Doctors without Borders, the World Health Organization (WHO), and the US Centers for Disease Control, among other organizations, have repeatedly warned that the outbreak is spiraling out of control. A WHO statement on September 8 said the number of new cases is increasing exponentially. Ebola treatment centers are overflowing and turning highly infectious patients away.
The epidemic has resulted in severe contraction of West Africa’s economies and a near collapse of health care systems in the worst-affected countries, Human Rights Watch said. It is reducing access to health care for children, pregnant women, and others with chronic and acute health concerns. Health workers have expressed concern about the lack of health care for, and increasingly mortality from, other diseases and conditions like malaria, typhoid, dysentery, and childbirth complications. Local nongovernmental organizations need increased support to educate the population about the disease and monitor government response, including the use of humanitarian assistance.
The Ebola epidemic is unfolding in three of the world’s poorest countries. Each has had decades of violence and instability, including brutal armed conflicts in Liberia and Sierra Leone and authoritarian rule in Guinea. When the three countries’ presidents assumed office (Liberia’s Ellen Johnson Sirleaf in 2006, Sierra Leone’s Ernest Bai Koroma in 2007, and Guinea’s Alpha Condé in 2010), they inherited nations with deeply broken infrastructure, weak rule of law institutions, communal tensions, abusive security forces, crushing poverty, and phenomenally high unemployment.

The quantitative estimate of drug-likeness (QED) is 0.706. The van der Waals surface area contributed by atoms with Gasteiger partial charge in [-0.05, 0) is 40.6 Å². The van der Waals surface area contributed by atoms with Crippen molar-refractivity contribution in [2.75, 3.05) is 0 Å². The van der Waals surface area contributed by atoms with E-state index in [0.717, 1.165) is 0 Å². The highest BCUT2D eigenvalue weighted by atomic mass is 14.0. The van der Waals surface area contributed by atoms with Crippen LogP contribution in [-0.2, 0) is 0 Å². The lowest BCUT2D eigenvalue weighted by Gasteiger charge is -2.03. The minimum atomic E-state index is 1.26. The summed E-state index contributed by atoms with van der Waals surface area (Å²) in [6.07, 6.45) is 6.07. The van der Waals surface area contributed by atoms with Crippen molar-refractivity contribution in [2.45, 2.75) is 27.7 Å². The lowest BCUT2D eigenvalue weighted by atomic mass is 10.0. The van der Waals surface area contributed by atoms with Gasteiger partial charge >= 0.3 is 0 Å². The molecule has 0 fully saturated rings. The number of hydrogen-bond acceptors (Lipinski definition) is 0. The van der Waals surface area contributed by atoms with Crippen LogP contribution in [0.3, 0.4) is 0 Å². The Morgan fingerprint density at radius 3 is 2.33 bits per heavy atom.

While these governments have made progress in ensuring respect for human rights, including the right to the highest obtainable standard of health, serious challenges remain. Health indicators. including maternal mortality, child mortality, and life expectancy, are among the world’s worst. Endemic corruption, weak road networks, the “brain drain” of medical personnel, and the widespread destruction of health facilities during armed conflict have undermined the right to health for decades.